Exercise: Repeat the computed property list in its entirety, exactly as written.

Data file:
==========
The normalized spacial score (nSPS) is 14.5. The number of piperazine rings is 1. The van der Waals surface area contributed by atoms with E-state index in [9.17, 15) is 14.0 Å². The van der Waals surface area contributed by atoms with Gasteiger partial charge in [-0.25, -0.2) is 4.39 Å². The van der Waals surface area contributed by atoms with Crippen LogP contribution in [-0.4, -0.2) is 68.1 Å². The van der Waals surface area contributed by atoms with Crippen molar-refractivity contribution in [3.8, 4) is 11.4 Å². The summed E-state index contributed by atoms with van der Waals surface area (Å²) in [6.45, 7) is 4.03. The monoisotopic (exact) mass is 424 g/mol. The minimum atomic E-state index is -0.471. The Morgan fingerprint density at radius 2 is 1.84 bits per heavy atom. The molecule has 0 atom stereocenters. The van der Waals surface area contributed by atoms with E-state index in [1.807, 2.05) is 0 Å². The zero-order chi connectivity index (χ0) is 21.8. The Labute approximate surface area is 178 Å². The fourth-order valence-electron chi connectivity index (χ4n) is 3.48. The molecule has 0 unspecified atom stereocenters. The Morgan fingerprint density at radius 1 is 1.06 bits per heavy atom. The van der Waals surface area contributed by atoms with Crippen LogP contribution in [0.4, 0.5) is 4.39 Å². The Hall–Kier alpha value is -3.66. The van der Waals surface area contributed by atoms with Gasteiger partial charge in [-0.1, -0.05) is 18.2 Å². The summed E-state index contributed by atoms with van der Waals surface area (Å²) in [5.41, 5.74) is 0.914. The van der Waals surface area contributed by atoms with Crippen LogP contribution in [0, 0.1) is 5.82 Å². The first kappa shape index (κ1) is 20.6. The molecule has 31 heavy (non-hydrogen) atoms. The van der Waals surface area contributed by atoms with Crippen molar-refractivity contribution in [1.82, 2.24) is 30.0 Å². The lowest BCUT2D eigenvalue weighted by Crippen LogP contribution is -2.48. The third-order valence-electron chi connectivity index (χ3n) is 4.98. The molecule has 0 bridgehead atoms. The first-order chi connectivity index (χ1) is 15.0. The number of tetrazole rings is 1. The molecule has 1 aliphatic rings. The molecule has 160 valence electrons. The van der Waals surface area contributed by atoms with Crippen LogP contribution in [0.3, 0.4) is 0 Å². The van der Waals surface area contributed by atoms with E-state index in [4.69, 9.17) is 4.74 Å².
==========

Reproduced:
The normalized spacial score (nSPS) is 14.5. The number of piperazine rings is 1. The van der Waals surface area contributed by atoms with E-state index in [9.17, 15) is 14.0 Å². The van der Waals surface area contributed by atoms with Gasteiger partial charge in [-0.25, -0.2) is 4.39 Å². The van der Waals surface area contributed by atoms with Crippen LogP contribution in [-0.4, -0.2) is 68.1 Å². The van der Waals surface area contributed by atoms with Crippen molar-refractivity contribution in [3.8, 4) is 11.4 Å². The summed E-state index contributed by atoms with van der Waals surface area (Å²) in [6.45, 7) is 4.03. The monoisotopic (exact) mass is 424 g/mol. The minimum atomic E-state index is -0.471. The Morgan fingerprint density at radius 2 is 1.84 bits per heavy atom. The molecule has 0 atom stereocenters. The van der Waals surface area contributed by atoms with E-state index in [1.807, 2.05) is 0 Å². The zero-order chi connectivity index (χ0) is 21.8. The Labute approximate surface area is 178 Å². The fourth-order valence-electron chi connectivity index (χ4n) is 3.48. The molecule has 0 unspecified atom stereocenters. The Morgan fingerprint density at radius 1 is 1.06 bits per heavy atom. The van der Waals surface area contributed by atoms with Crippen LogP contribution in [0.4, 0.5) is 4.39 Å². The Hall–Kier alpha value is -3.66. The van der Waals surface area contributed by atoms with Gasteiger partial charge in [-0.1, -0.05) is 18.2 Å². The summed E-state index contributed by atoms with van der Waals surface area (Å²) in [5.41, 5.74) is 0.914. The van der Waals surface area contributed by atoms with Crippen LogP contribution in [0, 0.1) is 5.82 Å². The first kappa shape index (κ1) is 20.6. The molecule has 31 heavy (non-hydrogen) atoms. The van der Waals surface area contributed by atoms with Crippen molar-refractivity contribution in [1.82, 2.24) is 30.0 Å². The lowest BCUT2D eigenvalue weighted by Crippen LogP contribution is -2.48. The third-order valence-electron chi connectivity index (χ3n) is 4.98. The molecule has 0 bridgehead atoms. The first-order chi connectivity index (χ1) is 15.0. The number of tetrazole rings is 1. The molecule has 1 aliphatic rings. The molecule has 160 valence electrons. The van der Waals surface area contributed by atoms with Crippen LogP contribution in [0.3, 0.4) is 0 Å². The van der Waals surface area contributed by atoms with E-state index in [4.69, 9.17) is 4.74 Å².